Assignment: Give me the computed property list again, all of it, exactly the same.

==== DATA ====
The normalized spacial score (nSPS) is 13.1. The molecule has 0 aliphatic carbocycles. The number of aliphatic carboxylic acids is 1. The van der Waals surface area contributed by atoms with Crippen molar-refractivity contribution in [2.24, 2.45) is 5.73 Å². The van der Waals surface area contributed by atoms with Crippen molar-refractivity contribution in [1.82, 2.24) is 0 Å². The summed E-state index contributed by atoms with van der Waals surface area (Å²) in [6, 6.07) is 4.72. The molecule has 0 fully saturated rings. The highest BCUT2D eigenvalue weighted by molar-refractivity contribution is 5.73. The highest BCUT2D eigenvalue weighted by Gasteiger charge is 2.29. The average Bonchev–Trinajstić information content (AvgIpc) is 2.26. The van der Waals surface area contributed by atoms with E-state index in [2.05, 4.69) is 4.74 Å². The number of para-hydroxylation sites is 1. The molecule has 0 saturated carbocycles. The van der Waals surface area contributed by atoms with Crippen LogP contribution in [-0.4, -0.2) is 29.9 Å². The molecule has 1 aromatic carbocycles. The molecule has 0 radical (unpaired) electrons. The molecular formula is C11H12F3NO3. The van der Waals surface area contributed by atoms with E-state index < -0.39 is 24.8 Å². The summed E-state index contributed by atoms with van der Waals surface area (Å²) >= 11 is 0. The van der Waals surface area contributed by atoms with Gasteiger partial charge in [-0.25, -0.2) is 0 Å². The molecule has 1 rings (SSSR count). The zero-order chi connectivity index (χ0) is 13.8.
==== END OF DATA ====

The normalized spacial score (nSPS) is 13.1. The molecule has 0 aliphatic carbocycles. The number of aliphatic carboxylic acids is 1. The van der Waals surface area contributed by atoms with Crippen molar-refractivity contribution in [2.24, 2.45) is 5.73 Å². The van der Waals surface area contributed by atoms with Crippen molar-refractivity contribution in [1.82, 2.24) is 0 Å². The summed E-state index contributed by atoms with van der Waals surface area (Å²) in [6, 6.07) is 4.72. The molecule has 0 fully saturated rings. The highest BCUT2D eigenvalue weighted by molar-refractivity contribution is 5.73. The highest BCUT2D eigenvalue weighted by Gasteiger charge is 2.29. The average Bonchev–Trinajstić information content (AvgIpc) is 2.26. The van der Waals surface area contributed by atoms with E-state index in [2.05, 4.69) is 4.74 Å². The number of para-hydroxylation sites is 1. The molecule has 0 saturated carbocycles. The van der Waals surface area contributed by atoms with Crippen LogP contribution in [-0.4, -0.2) is 29.9 Å². The molecule has 1 aromatic carbocycles. The molecule has 0 radical (unpaired) electrons. The molecular formula is C11H12F3NO3. The van der Waals surface area contributed by atoms with E-state index < -0.39 is 24.8 Å². The summed E-state index contributed by atoms with van der Waals surface area (Å²) >= 11 is 0. The van der Waals surface area contributed by atoms with Gasteiger partial charge in [-0.25, -0.2) is 0 Å². The molecule has 1 rings (SSSR count). The zero-order chi connectivity index (χ0) is 13.8.